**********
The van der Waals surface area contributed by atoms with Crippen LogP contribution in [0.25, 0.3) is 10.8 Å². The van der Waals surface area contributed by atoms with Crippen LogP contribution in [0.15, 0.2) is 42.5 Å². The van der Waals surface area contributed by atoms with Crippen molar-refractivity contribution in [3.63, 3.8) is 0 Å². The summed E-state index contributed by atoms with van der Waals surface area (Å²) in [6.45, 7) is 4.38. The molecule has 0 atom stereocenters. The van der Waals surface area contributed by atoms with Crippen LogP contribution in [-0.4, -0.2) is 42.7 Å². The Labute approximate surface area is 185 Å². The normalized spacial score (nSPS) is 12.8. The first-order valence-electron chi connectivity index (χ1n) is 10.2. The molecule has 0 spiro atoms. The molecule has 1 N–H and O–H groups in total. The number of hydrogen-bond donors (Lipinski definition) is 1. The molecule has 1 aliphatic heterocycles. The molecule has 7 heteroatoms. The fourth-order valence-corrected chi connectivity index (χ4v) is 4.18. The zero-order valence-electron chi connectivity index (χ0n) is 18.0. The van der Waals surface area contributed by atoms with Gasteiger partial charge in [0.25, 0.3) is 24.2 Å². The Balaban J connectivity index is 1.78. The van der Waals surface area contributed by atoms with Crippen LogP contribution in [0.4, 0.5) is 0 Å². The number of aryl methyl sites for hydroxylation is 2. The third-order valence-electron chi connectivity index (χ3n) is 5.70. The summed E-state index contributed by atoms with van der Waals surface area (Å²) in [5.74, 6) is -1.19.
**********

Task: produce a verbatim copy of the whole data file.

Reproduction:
The van der Waals surface area contributed by atoms with Crippen LogP contribution in [0.25, 0.3) is 10.8 Å². The van der Waals surface area contributed by atoms with Crippen LogP contribution in [0.15, 0.2) is 42.5 Å². The van der Waals surface area contributed by atoms with Crippen molar-refractivity contribution in [3.63, 3.8) is 0 Å². The summed E-state index contributed by atoms with van der Waals surface area (Å²) in [6.45, 7) is 4.38. The molecule has 0 atom stereocenters. The van der Waals surface area contributed by atoms with Crippen LogP contribution in [-0.4, -0.2) is 42.7 Å². The Labute approximate surface area is 185 Å². The normalized spacial score (nSPS) is 12.8. The first-order valence-electron chi connectivity index (χ1n) is 10.2. The molecule has 0 spiro atoms. The molecule has 1 N–H and O–H groups in total. The number of hydrogen-bond donors (Lipinski definition) is 1. The molecule has 1 aliphatic heterocycles. The molecule has 7 heteroatoms. The fourth-order valence-corrected chi connectivity index (χ4v) is 4.18. The zero-order valence-electron chi connectivity index (χ0n) is 18.0. The van der Waals surface area contributed by atoms with Gasteiger partial charge in [0.25, 0.3) is 24.2 Å². The Balaban J connectivity index is 1.78. The van der Waals surface area contributed by atoms with Crippen LogP contribution in [0.4, 0.5) is 0 Å². The number of aryl methyl sites for hydroxylation is 2. The third-order valence-electron chi connectivity index (χ3n) is 5.70. The summed E-state index contributed by atoms with van der Waals surface area (Å²) in [5.74, 6) is -1.19.